Your Favorite Passages, From Dostoevsky to Animorphs

Fyodor Dostoevsky's notes for a chapter of The Brothers Karamazov. (Wikimedia)
Editor’s Note: This article previously appeared in a different format as part of The Atlantic’s Notes section, retired in 2021.

Last week, I invited readers to send in the literary passages that most spoke to them and shaped them. Here’s Jen, with a passage from Dostoevsky:

I first read The Brothers Karamazov when I was 17, on a rocky family vacation. At first, it was a melodramatic Russian escape from my fighting parents’ slow-ending marriage. But then I got to the chapter “Rebellion.” I couldn’t look away from the page. It was my teenage introduction to the existential unfairness of the world. It was heartbreaking and exhilarating, depressing and empowering. Even now when I read it, my heart beats faster as Ivan breathlessly works his way up to his declaration. He feels as real to me as the impossible dilemma with which he struggles.

It’s not worth the tears of that one tortured child who beat itself on the breast with its little fist and prayed in its stinking outhouse, with its unexpiated tears to “dear, kind God”! It’s not worth it, because those tears are unatoned for. They must be atoned for, or there can be no harmony. But how? How are you going to atone for them? Is it possible? By their being avenged? But what do I care for avenging them? What do I care for a hell for oppressors? What good can hell do, since those children have already been tortured? And what becomes of harmony, if there is hell? I want to forgive. I want to embrace. I don’t want more suffering. And if the sufferings of children go to swell the sum of sufferings which was necessary to pay for truth, then I protest that the truth is not worth such a price. I don’t want the mother to embrace the oppressor who threw her son to the dogs! She dare not forgive him! Let her forgive him for herself, if she will, let her forgive the torturer for the immeasurable suffering of her mother’s heart. But the sufferings of her tortured child she has no right to forgive; she dare not forgive the torturer, even if the child were to forgive him! And if that is so, if they dare not forgive, what becomes of harmony? Is there in the whole world a being who would have the right to forgive and could forgive? I don’t want harmony. From love for humanity I don’t want it. I would rather be left with the unavenged suffering. I would rather remain with my unavenged suffering and unsatisfied indignation, even if I were wrong. Besides, too high a price is asked for harmony; it’s beyond our means to pay so much to enter on it. And so I hasten to give back my entrance ticket, and if I am an honest man I am bound to give it back as soon as possible. And that I am doing. It’s not God that I don’t accept, Alyosha, only I most respectfully return him the ticket.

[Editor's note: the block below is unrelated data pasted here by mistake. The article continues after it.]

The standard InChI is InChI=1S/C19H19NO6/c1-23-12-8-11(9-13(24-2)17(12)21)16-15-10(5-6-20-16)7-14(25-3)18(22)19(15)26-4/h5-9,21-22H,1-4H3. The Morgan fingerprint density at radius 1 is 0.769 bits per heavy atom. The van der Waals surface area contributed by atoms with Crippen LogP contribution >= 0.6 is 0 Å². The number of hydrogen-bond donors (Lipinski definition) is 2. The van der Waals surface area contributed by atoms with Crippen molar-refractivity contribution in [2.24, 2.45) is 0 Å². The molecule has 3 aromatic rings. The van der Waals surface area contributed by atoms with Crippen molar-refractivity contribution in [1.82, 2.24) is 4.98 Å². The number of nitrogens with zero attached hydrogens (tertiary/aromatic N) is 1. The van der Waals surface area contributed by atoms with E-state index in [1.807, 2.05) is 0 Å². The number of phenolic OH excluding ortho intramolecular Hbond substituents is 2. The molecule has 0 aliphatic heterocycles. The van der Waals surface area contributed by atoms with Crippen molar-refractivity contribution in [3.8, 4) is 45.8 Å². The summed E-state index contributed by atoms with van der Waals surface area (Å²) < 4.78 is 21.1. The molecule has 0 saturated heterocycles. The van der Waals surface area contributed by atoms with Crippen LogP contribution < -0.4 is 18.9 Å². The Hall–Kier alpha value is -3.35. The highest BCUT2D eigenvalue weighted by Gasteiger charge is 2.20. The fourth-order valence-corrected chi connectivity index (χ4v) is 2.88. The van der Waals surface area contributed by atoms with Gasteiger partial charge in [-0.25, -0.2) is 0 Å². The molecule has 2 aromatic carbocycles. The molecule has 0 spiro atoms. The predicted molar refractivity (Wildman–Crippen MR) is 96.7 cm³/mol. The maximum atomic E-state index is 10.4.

Adam Bielka wrestled with similar questions after reading a very different text, The Answer by K.A. Applegate:

In the ending of the Animorphs series, the titular child superheroes manage to take control of the mothership of the Yeerks—a race of alien parasites intent on enslaving all of humanity, and the Animorphs’ main antagonists. At this moment the Animorphs’ leader, Jake, considers whether to massacre the Yeerks aboard by flushing them into space.

Seventeen thousand. Living creatures. Thinking creatures. How could I give this order? Even for victory. Even to save Rachel. How could I give this kind of order?

They could have stayed home, I thought. No one had asked them to come to Earth. Not my fault. Not my fault, theirs. No more than they deserved. Aliens. Parasites. Subhuman.

“Flush them,” I said.

Having spent over fifty books watching the noble Animorphs fight the Yeerks, I had internalized a deep hatred for them. At the time I first read this, I full-heartedly agreed with the decision to massacre them, despite the fact they posed no longer posed a threat. Later, after some reflection, both Jake and I reconsidered the moral stakes, and regretted the moment’s extreme vitriol.